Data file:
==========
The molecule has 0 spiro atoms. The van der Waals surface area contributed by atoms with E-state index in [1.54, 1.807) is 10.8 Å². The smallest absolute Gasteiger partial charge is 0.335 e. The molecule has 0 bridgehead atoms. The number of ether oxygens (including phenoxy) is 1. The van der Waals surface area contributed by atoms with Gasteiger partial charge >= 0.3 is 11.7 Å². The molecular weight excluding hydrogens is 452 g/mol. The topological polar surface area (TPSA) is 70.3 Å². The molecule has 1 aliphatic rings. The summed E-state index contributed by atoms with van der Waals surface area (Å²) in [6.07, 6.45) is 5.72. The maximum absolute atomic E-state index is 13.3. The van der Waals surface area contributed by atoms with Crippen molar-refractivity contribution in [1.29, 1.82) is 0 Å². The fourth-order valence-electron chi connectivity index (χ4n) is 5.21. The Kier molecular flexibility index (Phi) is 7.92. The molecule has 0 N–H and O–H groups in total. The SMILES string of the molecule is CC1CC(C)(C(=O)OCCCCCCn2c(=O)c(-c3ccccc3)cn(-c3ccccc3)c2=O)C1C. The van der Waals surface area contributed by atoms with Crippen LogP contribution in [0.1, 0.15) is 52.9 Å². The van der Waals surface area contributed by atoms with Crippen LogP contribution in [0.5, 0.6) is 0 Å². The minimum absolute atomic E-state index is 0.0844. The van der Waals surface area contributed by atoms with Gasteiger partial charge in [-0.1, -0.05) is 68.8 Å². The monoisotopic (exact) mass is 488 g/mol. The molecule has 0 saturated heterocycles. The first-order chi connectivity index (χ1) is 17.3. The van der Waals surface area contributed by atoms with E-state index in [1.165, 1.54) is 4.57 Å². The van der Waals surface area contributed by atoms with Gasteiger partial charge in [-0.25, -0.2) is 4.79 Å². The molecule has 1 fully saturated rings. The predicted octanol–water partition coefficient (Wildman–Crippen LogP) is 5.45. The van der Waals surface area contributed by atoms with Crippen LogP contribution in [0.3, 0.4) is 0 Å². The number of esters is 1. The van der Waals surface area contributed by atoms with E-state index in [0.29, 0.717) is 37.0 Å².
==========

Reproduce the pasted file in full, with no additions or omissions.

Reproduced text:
The molecule has 0 spiro atoms. The van der Waals surface area contributed by atoms with E-state index in [1.54, 1.807) is 10.8 Å². The smallest absolute Gasteiger partial charge is 0.335 e. The molecule has 0 bridgehead atoms. The number of ether oxygens (including phenoxy) is 1. The van der Waals surface area contributed by atoms with Gasteiger partial charge >= 0.3 is 11.7 Å². The molecular weight excluding hydrogens is 452 g/mol. The topological polar surface area (TPSA) is 70.3 Å². The molecule has 1 aliphatic rings. The summed E-state index contributed by atoms with van der Waals surface area (Å²) in [6.07, 6.45) is 5.72. The maximum absolute atomic E-state index is 13.3. The van der Waals surface area contributed by atoms with Crippen molar-refractivity contribution in [1.29, 1.82) is 0 Å². The fourth-order valence-electron chi connectivity index (χ4n) is 5.21. The Kier molecular flexibility index (Phi) is 7.92. The molecule has 0 N–H and O–H groups in total. The SMILES string of the molecule is CC1CC(C)(C(=O)OCCCCCCn2c(=O)c(-c3ccccc3)cn(-c3ccccc3)c2=O)C1C. The van der Waals surface area contributed by atoms with Crippen LogP contribution in [0.1, 0.15) is 52.9 Å². The van der Waals surface area contributed by atoms with Crippen LogP contribution in [0.5, 0.6) is 0 Å². The minimum absolute atomic E-state index is 0.0844. The van der Waals surface area contributed by atoms with Gasteiger partial charge in [-0.1, -0.05) is 68.8 Å². The monoisotopic (exact) mass is 488 g/mol. The molecule has 0 saturated heterocycles. The first-order chi connectivity index (χ1) is 17.3. The van der Waals surface area contributed by atoms with E-state index in [1.165, 1.54) is 4.57 Å². The van der Waals surface area contributed by atoms with Gasteiger partial charge in [-0.25, -0.2) is 4.79 Å². The molecule has 1 fully saturated rings. The predicted octanol–water partition coefficient (Wildman–Crippen LogP) is 5.45. The van der Waals surface area contributed by atoms with Crippen LogP contribution in [0.3, 0.4) is 0 Å². The number of esters is 1. The van der Waals surface area contributed by atoms with E-state index in [0.29, 0.717) is 37.0 Å².